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Global Warming’s Terrifying New Chemistry

A fracking well in the Eagle Ford Shale region, near Karnes City, Texas. (AP Photo / Aaron M. Sprecher)

A fracking well in the Eagle Ford Shale region, near Karnes City, Texas. (AP Photo / Aaron M. Sprecher)

In a new piece in The Nation, Bill McKibben points out a major flaw in our discussions about emissions: we tend to focus on carbon dioxide, and leave out methane.

“Because burning natural gas releases significantly less carbon dioxide than burning coal, CO2 emissions have begun to trend slowly downward, allowing politicians to take a bow. But this new Harvard data, which comes on the heels of other aerial surveys showing big methane leakage, suggests that our new natural-gas infrastructure has been bleeding methane into the atmosphere in record quantities. And molecule for molecule, this unburned methane is much, much more efficient at trapping heat than carbon dioxide.”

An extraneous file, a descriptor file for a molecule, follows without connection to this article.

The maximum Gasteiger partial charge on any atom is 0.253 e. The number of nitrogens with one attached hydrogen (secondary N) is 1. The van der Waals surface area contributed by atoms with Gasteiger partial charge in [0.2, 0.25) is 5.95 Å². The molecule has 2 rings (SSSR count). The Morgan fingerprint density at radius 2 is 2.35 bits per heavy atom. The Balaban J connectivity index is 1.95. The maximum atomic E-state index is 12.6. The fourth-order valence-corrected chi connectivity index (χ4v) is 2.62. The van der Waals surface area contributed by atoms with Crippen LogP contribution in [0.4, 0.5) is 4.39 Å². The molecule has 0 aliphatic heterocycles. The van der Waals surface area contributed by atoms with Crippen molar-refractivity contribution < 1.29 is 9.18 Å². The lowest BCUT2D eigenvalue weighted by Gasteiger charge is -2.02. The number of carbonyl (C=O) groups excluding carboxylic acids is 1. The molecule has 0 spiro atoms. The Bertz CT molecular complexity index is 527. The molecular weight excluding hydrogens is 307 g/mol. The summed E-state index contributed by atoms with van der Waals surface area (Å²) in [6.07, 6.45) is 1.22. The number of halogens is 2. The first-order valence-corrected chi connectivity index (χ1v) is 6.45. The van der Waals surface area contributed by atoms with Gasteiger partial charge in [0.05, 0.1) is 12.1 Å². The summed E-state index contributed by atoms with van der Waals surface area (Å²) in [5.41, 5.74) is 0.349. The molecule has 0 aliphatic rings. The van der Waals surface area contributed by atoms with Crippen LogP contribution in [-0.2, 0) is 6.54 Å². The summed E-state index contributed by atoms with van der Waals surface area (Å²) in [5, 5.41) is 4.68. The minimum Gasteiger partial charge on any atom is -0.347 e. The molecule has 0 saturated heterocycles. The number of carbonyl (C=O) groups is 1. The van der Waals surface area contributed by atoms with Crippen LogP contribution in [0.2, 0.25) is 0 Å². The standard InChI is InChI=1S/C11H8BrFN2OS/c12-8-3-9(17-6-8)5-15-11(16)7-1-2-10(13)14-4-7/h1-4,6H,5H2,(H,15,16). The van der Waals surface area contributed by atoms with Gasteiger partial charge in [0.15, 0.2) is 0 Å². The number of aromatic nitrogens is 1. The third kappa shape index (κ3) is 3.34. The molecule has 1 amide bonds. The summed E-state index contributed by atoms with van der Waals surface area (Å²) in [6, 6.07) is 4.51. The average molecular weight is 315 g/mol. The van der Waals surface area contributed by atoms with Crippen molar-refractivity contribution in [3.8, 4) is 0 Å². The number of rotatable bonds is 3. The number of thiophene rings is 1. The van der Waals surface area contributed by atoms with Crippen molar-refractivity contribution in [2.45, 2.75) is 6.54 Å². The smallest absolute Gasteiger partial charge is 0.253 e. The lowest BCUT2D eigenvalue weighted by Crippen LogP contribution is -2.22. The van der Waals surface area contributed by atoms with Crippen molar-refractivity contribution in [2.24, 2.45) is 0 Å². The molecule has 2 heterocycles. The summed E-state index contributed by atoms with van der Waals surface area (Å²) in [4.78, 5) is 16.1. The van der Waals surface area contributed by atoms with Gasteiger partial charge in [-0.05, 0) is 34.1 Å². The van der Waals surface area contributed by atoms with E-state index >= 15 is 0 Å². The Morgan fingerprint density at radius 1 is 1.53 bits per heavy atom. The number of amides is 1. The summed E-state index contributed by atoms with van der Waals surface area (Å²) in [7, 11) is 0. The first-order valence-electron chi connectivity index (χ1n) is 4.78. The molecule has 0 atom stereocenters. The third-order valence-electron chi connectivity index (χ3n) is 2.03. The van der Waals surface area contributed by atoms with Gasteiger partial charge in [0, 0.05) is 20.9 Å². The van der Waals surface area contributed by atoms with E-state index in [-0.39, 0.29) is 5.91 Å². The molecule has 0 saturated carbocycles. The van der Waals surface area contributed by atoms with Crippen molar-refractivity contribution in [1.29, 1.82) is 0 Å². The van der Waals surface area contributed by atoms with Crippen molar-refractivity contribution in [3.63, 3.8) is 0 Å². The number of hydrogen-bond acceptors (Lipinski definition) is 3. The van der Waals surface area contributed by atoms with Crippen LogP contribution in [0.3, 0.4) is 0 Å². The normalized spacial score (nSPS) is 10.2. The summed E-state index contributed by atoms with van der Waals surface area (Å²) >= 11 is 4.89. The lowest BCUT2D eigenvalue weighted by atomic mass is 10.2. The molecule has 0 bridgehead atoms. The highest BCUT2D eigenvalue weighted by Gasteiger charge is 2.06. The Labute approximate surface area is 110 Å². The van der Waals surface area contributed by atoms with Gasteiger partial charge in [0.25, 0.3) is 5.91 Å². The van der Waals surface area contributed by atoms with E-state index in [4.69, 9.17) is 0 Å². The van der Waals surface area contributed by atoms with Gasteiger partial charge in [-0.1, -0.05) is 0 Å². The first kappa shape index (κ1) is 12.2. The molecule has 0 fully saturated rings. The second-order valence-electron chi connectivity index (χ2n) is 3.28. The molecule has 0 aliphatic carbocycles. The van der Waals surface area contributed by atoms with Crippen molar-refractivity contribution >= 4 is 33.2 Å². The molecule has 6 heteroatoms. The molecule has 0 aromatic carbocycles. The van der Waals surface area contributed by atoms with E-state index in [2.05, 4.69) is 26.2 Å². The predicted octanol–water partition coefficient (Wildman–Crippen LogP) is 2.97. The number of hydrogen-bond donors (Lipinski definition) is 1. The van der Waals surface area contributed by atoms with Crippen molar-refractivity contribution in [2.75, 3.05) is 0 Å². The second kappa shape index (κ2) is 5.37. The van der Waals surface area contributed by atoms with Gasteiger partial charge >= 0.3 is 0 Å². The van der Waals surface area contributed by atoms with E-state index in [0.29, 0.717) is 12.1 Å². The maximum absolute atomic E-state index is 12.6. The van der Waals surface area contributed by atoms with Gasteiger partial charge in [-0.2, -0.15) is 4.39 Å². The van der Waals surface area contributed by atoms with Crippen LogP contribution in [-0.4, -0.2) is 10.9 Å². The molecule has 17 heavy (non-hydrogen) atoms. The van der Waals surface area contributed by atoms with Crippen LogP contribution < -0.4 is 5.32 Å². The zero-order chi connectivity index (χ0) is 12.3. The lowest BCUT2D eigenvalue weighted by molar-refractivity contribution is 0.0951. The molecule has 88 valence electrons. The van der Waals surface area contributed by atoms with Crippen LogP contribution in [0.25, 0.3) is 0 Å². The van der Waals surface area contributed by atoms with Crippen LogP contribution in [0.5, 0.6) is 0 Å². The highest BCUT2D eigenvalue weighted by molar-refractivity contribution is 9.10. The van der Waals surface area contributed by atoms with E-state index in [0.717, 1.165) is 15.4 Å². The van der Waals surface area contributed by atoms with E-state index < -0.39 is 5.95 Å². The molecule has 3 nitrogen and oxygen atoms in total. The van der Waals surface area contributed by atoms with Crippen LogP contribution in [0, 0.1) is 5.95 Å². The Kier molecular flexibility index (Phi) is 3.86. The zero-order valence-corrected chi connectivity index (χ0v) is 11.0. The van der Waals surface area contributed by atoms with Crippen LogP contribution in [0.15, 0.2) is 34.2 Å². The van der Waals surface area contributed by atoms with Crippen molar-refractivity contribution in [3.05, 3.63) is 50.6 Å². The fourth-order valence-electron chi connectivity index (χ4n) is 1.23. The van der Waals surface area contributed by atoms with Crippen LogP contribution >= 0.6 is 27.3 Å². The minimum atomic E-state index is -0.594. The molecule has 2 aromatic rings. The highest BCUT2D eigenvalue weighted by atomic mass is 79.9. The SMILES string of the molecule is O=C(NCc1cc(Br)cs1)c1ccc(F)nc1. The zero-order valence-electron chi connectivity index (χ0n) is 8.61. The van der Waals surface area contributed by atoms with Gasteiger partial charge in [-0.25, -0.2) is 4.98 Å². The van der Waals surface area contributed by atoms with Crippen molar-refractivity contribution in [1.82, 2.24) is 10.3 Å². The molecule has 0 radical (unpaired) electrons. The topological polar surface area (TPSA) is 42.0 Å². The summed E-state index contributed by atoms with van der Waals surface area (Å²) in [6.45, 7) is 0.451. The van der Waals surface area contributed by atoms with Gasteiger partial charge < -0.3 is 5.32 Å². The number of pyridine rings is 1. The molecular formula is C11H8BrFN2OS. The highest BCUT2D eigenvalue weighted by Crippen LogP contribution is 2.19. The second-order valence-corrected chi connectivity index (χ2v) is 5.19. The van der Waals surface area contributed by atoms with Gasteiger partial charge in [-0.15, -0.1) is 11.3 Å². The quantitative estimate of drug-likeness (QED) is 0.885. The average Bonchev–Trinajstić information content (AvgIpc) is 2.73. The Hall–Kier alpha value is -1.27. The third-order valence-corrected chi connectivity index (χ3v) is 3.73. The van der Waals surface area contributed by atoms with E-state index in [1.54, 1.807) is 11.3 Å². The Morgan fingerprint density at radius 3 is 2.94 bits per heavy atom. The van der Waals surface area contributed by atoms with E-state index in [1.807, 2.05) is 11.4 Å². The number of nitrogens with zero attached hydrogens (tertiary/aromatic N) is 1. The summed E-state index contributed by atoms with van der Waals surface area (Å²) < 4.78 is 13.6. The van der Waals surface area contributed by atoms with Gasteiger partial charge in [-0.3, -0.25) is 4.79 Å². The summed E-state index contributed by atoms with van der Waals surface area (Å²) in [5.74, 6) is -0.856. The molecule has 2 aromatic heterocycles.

This revelation indicates that emissions may actually not have decreased in recent years. It also points to a need to reassess how we think about ‘clean’ energy and transitioning to a renewable economy.

“The global-warming fight can’t just be about carbon dioxide any longer. Those local environmentalists, from New York State to Tasmania, who have managed to enforce fracking bans are doing as much for the climate as they are for their own clean water. That’s because fossil fuels are the problem in global warming—and fossil fuels don’t come in good and bad flavors. Coal and oil and natural gas have to be left in the ground. All of them.”

Read more from the article here.

 

 

 

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